8. Family Stress and Fevers in Children.
    https://www.stress.org/family-stress-and-fevers-in-children
  9. T Anane and J P Grangaud; 1992; Diagnosis of tuberculosis in children.
    https://pubmed.ncbi.nlm.nih.gov/12345139/
  10. Autoimmune Diseases | Symptoms & Causes.
    https://www.childrenshospital.org/conditions-and-treatments/conditions/a/autoimmune-diseases/symptoms-and-causes
  11. Meningitis.
    https://dph.illinois.gov/topics-services/diseases-and-conditions/diseases-a-z-list/meningitis.html
  12. Sahib El. Radhi A.; Fever in Common Infectious Diseases.
    https://www.ncbi.nlm.nih.gov/pmc/articles/PMC7122655/
  13. Symptoms & Causes of Bladder Infection in Children.
    https://www.niddk.nih.gov/health-information/urologic-diseases/urinary-tract-infections-in-children/symptoms-causes
  14. Kids’ Fever: When to Worry
    https://health.clevelandclinic.org/kids-fevers-when-to-worry-when-to-relax/
  15. Signs And Symptoms Of Cancer.
    https://www.cancer.org/treatment/understanding-your-diagnosis/signs-and-symptoms-of-cancer.html/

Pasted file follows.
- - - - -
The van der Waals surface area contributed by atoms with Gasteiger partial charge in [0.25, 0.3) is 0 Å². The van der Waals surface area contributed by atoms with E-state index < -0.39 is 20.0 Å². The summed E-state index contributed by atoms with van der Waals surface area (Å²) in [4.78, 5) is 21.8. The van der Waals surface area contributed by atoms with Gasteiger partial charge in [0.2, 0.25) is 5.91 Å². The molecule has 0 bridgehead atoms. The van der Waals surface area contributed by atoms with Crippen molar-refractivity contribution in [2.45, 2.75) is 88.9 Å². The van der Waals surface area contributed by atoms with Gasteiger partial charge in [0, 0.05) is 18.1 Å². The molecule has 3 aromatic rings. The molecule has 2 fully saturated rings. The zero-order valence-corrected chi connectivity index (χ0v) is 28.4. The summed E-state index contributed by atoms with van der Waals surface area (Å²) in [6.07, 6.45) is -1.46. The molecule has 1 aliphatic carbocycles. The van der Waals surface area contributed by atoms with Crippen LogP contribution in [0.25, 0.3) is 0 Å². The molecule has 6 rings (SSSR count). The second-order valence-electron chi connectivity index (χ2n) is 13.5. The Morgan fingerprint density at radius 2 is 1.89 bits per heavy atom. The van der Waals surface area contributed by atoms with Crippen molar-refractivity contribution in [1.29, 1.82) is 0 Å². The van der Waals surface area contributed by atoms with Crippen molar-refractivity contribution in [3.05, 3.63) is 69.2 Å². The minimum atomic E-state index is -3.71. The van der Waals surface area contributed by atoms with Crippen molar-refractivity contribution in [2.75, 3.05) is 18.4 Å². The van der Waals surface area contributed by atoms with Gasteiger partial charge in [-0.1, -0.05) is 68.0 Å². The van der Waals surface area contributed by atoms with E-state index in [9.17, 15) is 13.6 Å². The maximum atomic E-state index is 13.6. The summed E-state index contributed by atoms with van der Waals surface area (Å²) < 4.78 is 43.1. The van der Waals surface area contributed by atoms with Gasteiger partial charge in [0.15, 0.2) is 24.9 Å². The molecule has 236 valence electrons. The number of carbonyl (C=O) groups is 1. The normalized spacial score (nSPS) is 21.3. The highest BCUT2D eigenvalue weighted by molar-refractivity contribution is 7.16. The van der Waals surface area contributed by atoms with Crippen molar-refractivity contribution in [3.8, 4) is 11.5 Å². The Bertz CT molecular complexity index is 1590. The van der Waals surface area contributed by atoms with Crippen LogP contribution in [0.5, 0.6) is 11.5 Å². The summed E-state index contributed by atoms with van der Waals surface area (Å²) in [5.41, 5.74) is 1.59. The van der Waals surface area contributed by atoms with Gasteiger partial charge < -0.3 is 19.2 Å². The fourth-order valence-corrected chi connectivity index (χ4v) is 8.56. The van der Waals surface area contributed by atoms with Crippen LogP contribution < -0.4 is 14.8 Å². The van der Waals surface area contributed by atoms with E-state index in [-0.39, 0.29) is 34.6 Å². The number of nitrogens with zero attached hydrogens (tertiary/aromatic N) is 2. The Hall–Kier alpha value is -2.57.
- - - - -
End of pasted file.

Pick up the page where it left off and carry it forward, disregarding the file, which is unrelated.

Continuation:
16. Fever
    https://www.cedars-sinai.org/health-library/diseases-and-conditions/f/fever.html
  17. Fever
    https://my.clevelandclinic.org/health/symptoms/10880-fever
  18. Aspirin.
    https://www.versusarthritis.org/about-arthritis/treatments/drugs/aspirin/
  19. How long am I contagious?
    https://vitalrecord.tamhsc.edu/how-long-am-i-contagious/
  20. Top 5 fever myths and facts
    https://www.texaschildrens.org/blog/2016/11/top-5-fever-myths-and-facts
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Sindusha MS

Sindusha is a clinical nutritionist with over two years of experience in diverse fields of nutrition. She did her Masters in Food Science and Nutrition from Avinashilingam Institute for Home Science and Higher Education for Women and has qualified UGC-NET. She interned as a quality control analyst and as a dietitian during her graduation. She was a part of several... more

Dr. Kishor Tewary

(MD)
Dr. Kishor Tewary is a senior consultant pediatrician with a special interest in pediatric urology and nephrology. After obtaining his MD from Patna University in 1989, Dr. Tewary served at Holy Family Hospital, Patna as a consultant pediatrician and nephrologist till 1996. He moved to the UK in 1997 for advanced training and has been practicing there since 2007. He... more